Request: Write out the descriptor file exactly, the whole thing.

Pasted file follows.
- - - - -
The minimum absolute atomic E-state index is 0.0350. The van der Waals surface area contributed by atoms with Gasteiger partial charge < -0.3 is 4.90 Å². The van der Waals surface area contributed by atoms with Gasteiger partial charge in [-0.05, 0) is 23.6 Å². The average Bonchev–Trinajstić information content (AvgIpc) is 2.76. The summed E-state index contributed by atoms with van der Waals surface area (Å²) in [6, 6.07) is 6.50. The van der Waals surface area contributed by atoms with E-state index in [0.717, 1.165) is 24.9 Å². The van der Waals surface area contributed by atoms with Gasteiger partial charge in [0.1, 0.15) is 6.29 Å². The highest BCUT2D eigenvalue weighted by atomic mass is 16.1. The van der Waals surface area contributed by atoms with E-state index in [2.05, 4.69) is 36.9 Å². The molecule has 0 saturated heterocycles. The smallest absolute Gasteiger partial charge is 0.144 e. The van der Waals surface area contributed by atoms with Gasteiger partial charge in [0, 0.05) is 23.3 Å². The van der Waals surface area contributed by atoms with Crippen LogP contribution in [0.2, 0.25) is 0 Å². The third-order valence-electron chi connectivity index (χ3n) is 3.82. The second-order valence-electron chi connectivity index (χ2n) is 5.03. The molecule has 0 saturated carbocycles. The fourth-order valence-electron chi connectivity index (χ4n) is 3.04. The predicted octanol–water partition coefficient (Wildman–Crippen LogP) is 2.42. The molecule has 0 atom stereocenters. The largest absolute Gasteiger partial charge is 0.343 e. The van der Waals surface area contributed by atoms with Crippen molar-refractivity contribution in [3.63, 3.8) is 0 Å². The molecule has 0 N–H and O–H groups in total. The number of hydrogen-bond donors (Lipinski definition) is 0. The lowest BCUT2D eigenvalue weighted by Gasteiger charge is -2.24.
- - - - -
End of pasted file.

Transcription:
The minimum absolute atomic E-state index is 0.0350. The van der Waals surface area contributed by atoms with Gasteiger partial charge < -0.3 is 4.90 Å². The van der Waals surface area contributed by atoms with Gasteiger partial charge in [-0.05, 0) is 23.6 Å². The average Bonchev–Trinajstić information content (AvgIpc) is 2.76. The summed E-state index contributed by atoms with van der Waals surface area (Å²) in [6, 6.07) is 6.50. The van der Waals surface area contributed by atoms with E-state index in [0.717, 1.165) is 24.9 Å². The van der Waals surface area contributed by atoms with Gasteiger partial charge in [0.1, 0.15) is 6.29 Å². The highest BCUT2D eigenvalue weighted by atomic mass is 16.1. The van der Waals surface area contributed by atoms with E-state index in [2.05, 4.69) is 36.9 Å². The molecule has 0 saturated heterocycles. The smallest absolute Gasteiger partial charge is 0.144 e. The van der Waals surface area contributed by atoms with Gasteiger partial charge in [0, 0.05) is 23.3 Å². The van der Waals surface area contributed by atoms with Crippen LogP contribution in [0.2, 0.25) is 0 Å². The third-order valence-electron chi connectivity index (χ3n) is 3.82. The second-order valence-electron chi connectivity index (χ2n) is 5.03. The molecule has 0 saturated carbocycles. The fourth-order valence-electron chi connectivity index (χ4n) is 3.04. The predicted octanol–water partition coefficient (Wildman–Crippen LogP) is 2.42. The molecule has 0 atom stereocenters. The largest absolute Gasteiger partial charge is 0.343 e. The van der Waals surface area contributed by atoms with Crippen molar-refractivity contribution in [3.63, 3.8) is 0 Å². The molecule has 0 N–H and O–H groups in total. The number of hydrogen-bond donors (Lipinski definition) is 0. The lowest BCUT2D eigenvalue weighted by Gasteiger charge is -2.24.